They have become a popular snack worldwide and now Japan has opened a tribute to its tasty instant noodles with a museum in their honour.
Nissin Foods, which manufactures the ramen noodles, has opened a museum near Tokyo to chart the history of the snack and commemorate the 40th anniversary of the first cup noodles made by the company.
Around 500 noodle fans queued up for the opening in the port city of Yokohama, including one of Japan’s former prime ministers.
Nissin Foods Holdings president Koki Ando said: ‘We opened this place... as a factory that gives children experience and a museum for corporate activities.'
In another area of the museum called ‘My Cup Noodle Factory’, visitors can design cups, put dried noodles in them and pick toppings and broth for their own versions of cupped meals - with the potential to create more than 5,000 different versions.
There are giant cup noodle containers in the museum for children to play in.
Momofuku Ando was still active in the business, although in a lower-profile role, at the ripe old age of 95 in 2005, the year Nissin supplied vacuum packed instant noodles or 'Space Ram' to a Japanese astronaut aboard a U.S. space shuttle.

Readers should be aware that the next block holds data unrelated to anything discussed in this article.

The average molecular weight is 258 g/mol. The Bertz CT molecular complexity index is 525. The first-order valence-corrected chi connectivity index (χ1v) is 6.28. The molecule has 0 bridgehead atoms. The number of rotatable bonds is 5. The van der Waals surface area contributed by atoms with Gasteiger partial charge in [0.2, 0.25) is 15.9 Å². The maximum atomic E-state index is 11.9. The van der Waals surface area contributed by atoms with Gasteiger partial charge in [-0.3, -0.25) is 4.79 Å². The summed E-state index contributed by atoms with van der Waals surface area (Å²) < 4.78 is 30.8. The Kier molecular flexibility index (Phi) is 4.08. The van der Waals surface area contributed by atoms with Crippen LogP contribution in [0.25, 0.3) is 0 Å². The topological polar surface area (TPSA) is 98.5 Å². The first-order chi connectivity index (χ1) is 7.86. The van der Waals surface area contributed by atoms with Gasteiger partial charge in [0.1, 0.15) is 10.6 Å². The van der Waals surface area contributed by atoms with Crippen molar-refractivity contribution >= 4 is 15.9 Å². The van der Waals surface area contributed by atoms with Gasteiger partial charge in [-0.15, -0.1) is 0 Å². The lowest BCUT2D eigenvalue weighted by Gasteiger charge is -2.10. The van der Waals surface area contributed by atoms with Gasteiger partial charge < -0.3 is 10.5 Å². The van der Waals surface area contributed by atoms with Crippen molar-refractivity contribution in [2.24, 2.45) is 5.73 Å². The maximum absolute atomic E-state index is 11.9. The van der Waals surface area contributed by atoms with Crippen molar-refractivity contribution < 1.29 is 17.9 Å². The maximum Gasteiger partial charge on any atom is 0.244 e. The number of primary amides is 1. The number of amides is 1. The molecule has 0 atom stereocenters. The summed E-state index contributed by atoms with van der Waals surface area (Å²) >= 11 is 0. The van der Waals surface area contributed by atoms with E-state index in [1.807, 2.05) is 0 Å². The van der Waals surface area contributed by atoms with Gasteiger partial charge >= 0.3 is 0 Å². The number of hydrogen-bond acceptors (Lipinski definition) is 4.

He died of acute heart failure in 2007.
The businessman, born in 1910 in Taiwan under Japanese occupation, entered the food business when Japan was hungry after World War II and invented the world's first instant noodles, chicken ramen noodles sold in bags, in 1958.
Mr Ando saw his invention stocked on the shelves of convenience stores around the world.
In Britain they are known as Pot Noodles and made by Unilever in Wales.
As the products were widely replicated, more than 95 billion servings were consumed around the globe in 2010, according to the Japanese instant noodles manufacturers' association.
Mr Ando said he was inspired to develop the product when he saw a long line of people waiting to buy soup noodles at a black market stall in post-war Japan.
‘Peace prevails when food suffices,’ he was quoted as saying.
The museum is Nissin's second devoted to instant noodles after one opened in the western Japan province of Osaka in 1999.
The multi-storey Yokohama museum has a total floor space of 10,000 square metres (107,600 square feet) - three times bigger than the Osaka museum.